• 1 teaspoon salt
  • 1 teaspoon sugar
  • 2 tablespoons canola oil, plus more for cooking
  • 1 and 1/2 cups warm water
  1. Place the flour in a large bowl. Set aside.
  2. In a small bowl, mix together the salt, sugar, 2 tablespoons oil, and 1 cup warm water, stirring until the sugar dissolves. Add to the flour mixture, then add the remaining warm water and stir to form a soft ,sticky dough.
  3. Turn out onto a floured surface and knead until elastic. Return to the bowl and let rise for 40 minutes to 1 hour.
  4. Divide the dough into 10 portions. Working with 1 portion at a time, roll into a disc about 1/4-inch thick. Cook in oil in a skillet over medium-high heat for about 3 minutes on each side, until lightly browned. Repeat with the remaining dough.

As you can guess, the recipe was time consuming, since we could only cook one chapati at a time in our skillet. It would be far easier if you have a large griddle surface! To be honest, we called it quits about 4 dough portions, which already had taken about half an hour. Still, it was a fun culinary adventure, and we served the chapati with curried lentils and veggies in keeping with the spirit of the meal!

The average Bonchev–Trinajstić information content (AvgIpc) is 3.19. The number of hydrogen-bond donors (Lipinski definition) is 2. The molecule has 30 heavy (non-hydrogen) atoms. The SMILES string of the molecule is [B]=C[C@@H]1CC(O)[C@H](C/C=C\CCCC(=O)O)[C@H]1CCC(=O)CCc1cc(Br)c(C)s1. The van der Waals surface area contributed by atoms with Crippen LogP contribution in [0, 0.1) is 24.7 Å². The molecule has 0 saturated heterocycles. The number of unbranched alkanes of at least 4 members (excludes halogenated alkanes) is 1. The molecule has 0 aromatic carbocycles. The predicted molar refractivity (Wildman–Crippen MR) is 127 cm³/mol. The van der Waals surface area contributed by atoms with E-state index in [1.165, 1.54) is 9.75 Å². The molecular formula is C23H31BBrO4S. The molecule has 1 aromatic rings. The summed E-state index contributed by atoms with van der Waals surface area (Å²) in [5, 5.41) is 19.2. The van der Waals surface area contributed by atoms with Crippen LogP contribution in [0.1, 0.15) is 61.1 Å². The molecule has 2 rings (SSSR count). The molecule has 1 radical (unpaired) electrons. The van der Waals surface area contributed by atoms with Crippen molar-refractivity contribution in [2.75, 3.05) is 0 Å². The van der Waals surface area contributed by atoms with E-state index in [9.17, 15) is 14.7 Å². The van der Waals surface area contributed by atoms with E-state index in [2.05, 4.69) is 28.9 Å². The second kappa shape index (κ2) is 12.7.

Colorful Butterflies

We spotted our first butterlfy of spring today, a lovely white one fluttering by! It felt only right to celebrate with a little butterfly craft. This was a riff on coffee filter butterflies, and was great for helping Travis hone some skills from art class this year.

First, I challenged him to cut out an oval. He decided it would be best to draw it first, then cut.

I made a few additional ovals so everyone could paint one with watercolor.

Little sister included!

Once the butterflies were dry, I showed Travis how to fold them accordion-style, back and forth until pleated.

Finally, we wrapped shiny pipe cleaners around the middle of each one as the bodies, leaving the tips sticking up for two antennae on each.

Fan out the wings, then add string or ribbon and let your butterflies flutter in a pretty window. Fun fact: tell your child that a group of butterflies is actually called a flutter, and see if they can guess why!